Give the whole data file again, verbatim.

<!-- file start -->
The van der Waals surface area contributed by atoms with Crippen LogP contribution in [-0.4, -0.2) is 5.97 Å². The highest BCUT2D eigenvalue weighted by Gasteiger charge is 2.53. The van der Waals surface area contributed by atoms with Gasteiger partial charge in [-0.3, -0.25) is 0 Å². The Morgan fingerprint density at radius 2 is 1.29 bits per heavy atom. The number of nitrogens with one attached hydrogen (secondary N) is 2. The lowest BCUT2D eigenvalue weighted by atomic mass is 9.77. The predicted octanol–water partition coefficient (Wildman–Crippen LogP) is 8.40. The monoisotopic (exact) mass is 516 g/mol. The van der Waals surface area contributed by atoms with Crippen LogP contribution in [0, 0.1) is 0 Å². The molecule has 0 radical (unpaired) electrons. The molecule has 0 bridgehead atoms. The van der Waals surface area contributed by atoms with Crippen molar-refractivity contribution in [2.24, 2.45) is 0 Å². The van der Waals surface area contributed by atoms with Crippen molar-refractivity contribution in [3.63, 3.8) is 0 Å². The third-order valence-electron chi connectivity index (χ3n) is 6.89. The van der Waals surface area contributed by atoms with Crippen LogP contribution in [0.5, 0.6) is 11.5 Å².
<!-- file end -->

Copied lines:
The van der Waals surface area contributed by atoms with Crippen LogP contribution in [-0.4, -0.2) is 5.97 Å². The highest BCUT2D eigenvalue weighted by Gasteiger charge is 2.53. The van der Waals surface area contributed by atoms with Gasteiger partial charge in [-0.3, -0.25) is 0 Å². The Morgan fingerprint density at radius 2 is 1.29 bits per heavy atom. The number of nitrogens with one attached hydrogen (secondary N) is 2. The lowest BCUT2D eigenvalue weighted by atomic mass is 9.77. The predicted octanol–water partition coefficient (Wildman–Crippen LogP) is 8.40. The monoisotopic (exact) mass is 516 g/mol. The van der Waals surface area contributed by atoms with Crippen LogP contribution in [0, 0.1) is 0 Å². The molecule has 0 radical (unpaired) electrons. The molecule has 0 bridgehead atoms. The van der Waals surface area contributed by atoms with Crippen molar-refractivity contribution in [2.24, 2.45) is 0 Å². The van der Waals surface area contributed by atoms with Crippen molar-refractivity contribution in [3.63, 3.8) is 0 Å². The third-order valence-electron chi connectivity index (χ3n) is 6.89. The van der Waals surface area contributed by atoms with Crippen LogP contribution in [0.5, 0.6) is 11.5 Å².